More signs of Israeli-US preparations for attacking Iran
By Peter SymondsGo To Original
The visit by US Joint Chiefs of Staff chairman Admiral Mike Mullen to Israel yesterday is one more indication that the two countries are actively discussing a military strike on Iran. Mullen’s trip followed news that the Israeli air force carried out a major exercise earlier this month involving 100 fighter jets, backed by midair fuel tankers and rescue helicopters, flying some 1,500 kilometres westward over the Mediterranean Sea—roughly the same distance as eastward from Israel to Iran’s nuclear facilities.
Mullen’s trip was only the second by a joint chiefs chairman to Israel in more than a decade. Last December Mullen also visited Israel in the wake of an unprovoked attack last September by Israeli warplanes on a building in northern Syria. In April, the Bush administration authorised a CIA briefing, which claimed, on the basis of limited evidence, that Syria had been constructing a nuclear reactor at the site with the assistance of North Korea.
Few details of Mullen’s latest trip are available, but Pentagon spokesman Geoff Morrell did acknowledge that Iran was at the top of the agenda. “Obviously, when Chairman Mullen goes to Israel and speaks with the Israelis, they will no doubt discuss the threat posed by Iran, as we discuss it in this building, in other buildings in town,” he said.
Two other top US military officers were also in Israel this week. Chief of Naval Operations Admiral Gary Roughead met with his Israeli counterpart, as did General William Wallace, commander of the US Army Training and Doctrine Command. Roughead’s presence is particularly significant, as the US navy would be central in countering any Iranian retaliation in the Persian Gulf following an Israeli strike.
The high-level visits follow a series of threats against Iran by senior Israeli figures, most explicitly by Deputy Prime Minister Shaul Mofaz. He told an Israeli newspaper on June 13 that “if Iran continues with its program for developing nuclear weapons, we will attack it”. The Israeli ambassador to the US, Sallai Meridor, told CBS News last week that time was “running out” for a diplomatic action to force Iran to shut down its nuclear programs. “We cannot take this threat lightly and as our prime minister recently said Israel will not tolerate a nuclear Iran,” he said.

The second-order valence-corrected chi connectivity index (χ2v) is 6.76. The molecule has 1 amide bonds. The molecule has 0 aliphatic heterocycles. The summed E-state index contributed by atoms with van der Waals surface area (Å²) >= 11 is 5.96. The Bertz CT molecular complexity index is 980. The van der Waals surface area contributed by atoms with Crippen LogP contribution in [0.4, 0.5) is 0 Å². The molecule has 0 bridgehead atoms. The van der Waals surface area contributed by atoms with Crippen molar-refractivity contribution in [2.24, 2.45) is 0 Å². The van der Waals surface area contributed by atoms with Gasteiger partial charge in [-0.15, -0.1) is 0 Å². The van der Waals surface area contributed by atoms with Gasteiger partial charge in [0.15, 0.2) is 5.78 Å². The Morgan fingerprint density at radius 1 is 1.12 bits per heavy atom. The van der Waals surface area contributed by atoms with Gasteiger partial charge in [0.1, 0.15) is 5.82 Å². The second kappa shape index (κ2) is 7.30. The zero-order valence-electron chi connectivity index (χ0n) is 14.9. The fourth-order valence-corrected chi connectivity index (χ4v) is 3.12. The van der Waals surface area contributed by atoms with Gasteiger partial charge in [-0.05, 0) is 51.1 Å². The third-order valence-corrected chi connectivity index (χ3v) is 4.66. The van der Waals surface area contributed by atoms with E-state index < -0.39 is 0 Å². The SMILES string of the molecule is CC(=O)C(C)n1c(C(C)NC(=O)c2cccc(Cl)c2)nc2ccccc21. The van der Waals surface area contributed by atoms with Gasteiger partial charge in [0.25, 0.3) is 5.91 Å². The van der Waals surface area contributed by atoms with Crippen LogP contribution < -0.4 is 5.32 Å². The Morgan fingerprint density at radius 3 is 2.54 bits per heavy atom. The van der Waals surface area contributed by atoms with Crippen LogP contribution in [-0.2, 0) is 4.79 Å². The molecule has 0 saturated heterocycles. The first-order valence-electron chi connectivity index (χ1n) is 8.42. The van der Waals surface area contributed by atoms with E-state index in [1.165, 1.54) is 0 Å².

Like the US, Israel claims, without any substantive evidence, that Iran has an active nuclear weapons program, which, according to Israeli intelligence, could manufacture a bomb as early as next year. Unlike Israel, Iran is a signatory to the Nuclear Non-Proliferation Treaty and its nuclear facilities are monitored by the International Atomic Energy Agency (IAEA). A series of IAEA reports confirm that Iran is enriching uranium only to the low levels required to fuel its planned power reactors—as Tehran has insisted all along. A National Intelligence Estimate (NIE) by US intelligence agencies last December found that Iran had ended any weapons program by 2003.
Israel, however, is determined to maintain its military supremacy in the Middle East and to prevent any, even remote, possibility that Iran, or any other neighbour, will master nuclear technology that would in the future assist in the building of weapons. Hypocritically, both Israeli and US officials remain silent on what is an open secret—that Israel maintains its own substantial arsenal of atomic bombs. In order to retain its nuclear monopoly, the Israeli regime is prepared to risk plunging the entire region into a conflagration through an unprovoked and criminal attack on Iran.
The Bush administration, which regards Iran as an obstacle to US dominance in the oil-rich Middle East, is complicit in these plans. As a number of defence analysts have pointed out, the Israeli military does not have the capacity to carry out the type of sustained air war needed not only to strike Iranian nuclear facilities, but to level Iran’s air defences and military capacity to retaliate. Moreover, any Israeli air strike on Iran is limited in its choice of routes—the most obvious one being over US-occupied Iraq. Whatever is the case, Israel needs the tacit political support, if not active military assistance, of the US.
Israeli impatience has nothing to do with Iran’s alleged weapons program. If time is “running out”, the main consideration is a political one—that the Bush administration is due to leave office early next year. Analyst Michael Oren from the Jerusalem-based Shalem Centre told CBS News that Israel would not wait for a new US administration. “The Israelis have been assured by the Bush administration that the Bush administration will not allow Iran to nuclearise. The Israelis are uncertain about what would be the policies of the next administration vis-à-vis Iran,” he said.